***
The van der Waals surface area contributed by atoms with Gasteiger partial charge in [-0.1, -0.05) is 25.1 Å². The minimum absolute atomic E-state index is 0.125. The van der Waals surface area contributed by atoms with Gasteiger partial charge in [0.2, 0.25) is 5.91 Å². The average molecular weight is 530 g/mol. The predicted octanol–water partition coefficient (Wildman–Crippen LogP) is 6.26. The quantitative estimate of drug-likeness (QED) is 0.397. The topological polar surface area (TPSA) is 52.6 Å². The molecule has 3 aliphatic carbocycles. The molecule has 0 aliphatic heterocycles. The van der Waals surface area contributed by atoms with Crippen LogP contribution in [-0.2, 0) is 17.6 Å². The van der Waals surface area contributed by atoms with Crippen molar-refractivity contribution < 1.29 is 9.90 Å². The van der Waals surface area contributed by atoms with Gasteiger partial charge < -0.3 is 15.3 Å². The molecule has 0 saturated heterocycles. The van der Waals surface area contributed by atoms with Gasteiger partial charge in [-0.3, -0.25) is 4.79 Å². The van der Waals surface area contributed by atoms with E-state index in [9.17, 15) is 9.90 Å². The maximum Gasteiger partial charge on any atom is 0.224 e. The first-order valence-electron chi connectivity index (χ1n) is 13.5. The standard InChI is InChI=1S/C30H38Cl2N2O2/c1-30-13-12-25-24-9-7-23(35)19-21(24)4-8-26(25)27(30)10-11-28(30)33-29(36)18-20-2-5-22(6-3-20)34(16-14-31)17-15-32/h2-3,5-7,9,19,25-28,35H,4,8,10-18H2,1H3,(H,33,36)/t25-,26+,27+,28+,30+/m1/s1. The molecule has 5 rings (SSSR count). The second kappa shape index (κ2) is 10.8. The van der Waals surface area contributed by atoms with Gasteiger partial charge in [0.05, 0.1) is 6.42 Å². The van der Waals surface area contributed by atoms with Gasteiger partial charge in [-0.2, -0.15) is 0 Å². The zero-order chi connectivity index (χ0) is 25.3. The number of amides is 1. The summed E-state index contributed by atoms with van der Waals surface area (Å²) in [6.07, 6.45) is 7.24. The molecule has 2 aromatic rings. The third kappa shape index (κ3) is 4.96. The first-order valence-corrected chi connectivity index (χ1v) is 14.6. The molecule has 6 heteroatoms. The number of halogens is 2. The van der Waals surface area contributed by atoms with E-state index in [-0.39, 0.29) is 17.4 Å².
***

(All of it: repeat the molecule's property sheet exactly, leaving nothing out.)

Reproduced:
The van der Waals surface area contributed by atoms with Gasteiger partial charge in [-0.1, -0.05) is 25.1 Å². The minimum absolute atomic E-state index is 0.125. The van der Waals surface area contributed by atoms with Gasteiger partial charge in [0.2, 0.25) is 5.91 Å². The average molecular weight is 530 g/mol. The predicted octanol–water partition coefficient (Wildman–Crippen LogP) is 6.26. The quantitative estimate of drug-likeness (QED) is 0.397. The topological polar surface area (TPSA) is 52.6 Å². The molecule has 3 aliphatic carbocycles. The molecule has 0 aliphatic heterocycles. The van der Waals surface area contributed by atoms with Crippen LogP contribution in [-0.2, 0) is 17.6 Å². The van der Waals surface area contributed by atoms with Crippen molar-refractivity contribution < 1.29 is 9.90 Å². The van der Waals surface area contributed by atoms with Gasteiger partial charge < -0.3 is 15.3 Å². The molecule has 0 saturated heterocycles. The van der Waals surface area contributed by atoms with Gasteiger partial charge in [-0.3, -0.25) is 4.79 Å². The van der Waals surface area contributed by atoms with E-state index in [9.17, 15) is 9.90 Å². The maximum Gasteiger partial charge on any atom is 0.224 e. The first-order valence-electron chi connectivity index (χ1n) is 13.5. The standard InChI is InChI=1S/C30H38Cl2N2O2/c1-30-13-12-25-24-9-7-23(35)19-21(24)4-8-26(25)27(30)10-11-28(30)33-29(36)18-20-2-5-22(6-3-20)34(16-14-31)17-15-32/h2-3,5-7,9,19,25-28,35H,4,8,10-18H2,1H3,(H,33,36)/t25-,26+,27+,28+,30+/m1/s1. The molecule has 5 rings (SSSR count). The second kappa shape index (κ2) is 10.8. The van der Waals surface area contributed by atoms with Gasteiger partial charge in [0.05, 0.1) is 6.42 Å². The van der Waals surface area contributed by atoms with Gasteiger partial charge in [-0.2, -0.15) is 0 Å². The zero-order chi connectivity index (χ0) is 25.3. The number of amides is 1. The summed E-state index contributed by atoms with van der Waals surface area (Å²) in [6.07, 6.45) is 7.24. The molecule has 2 aromatic rings. The third kappa shape index (κ3) is 4.96. The first-order valence-corrected chi connectivity index (χ1v) is 14.6. The molecule has 6 heteroatoms. The number of halogens is 2. The van der Waals surface area contributed by atoms with E-state index in [-0.39, 0.29) is 17.4 Å².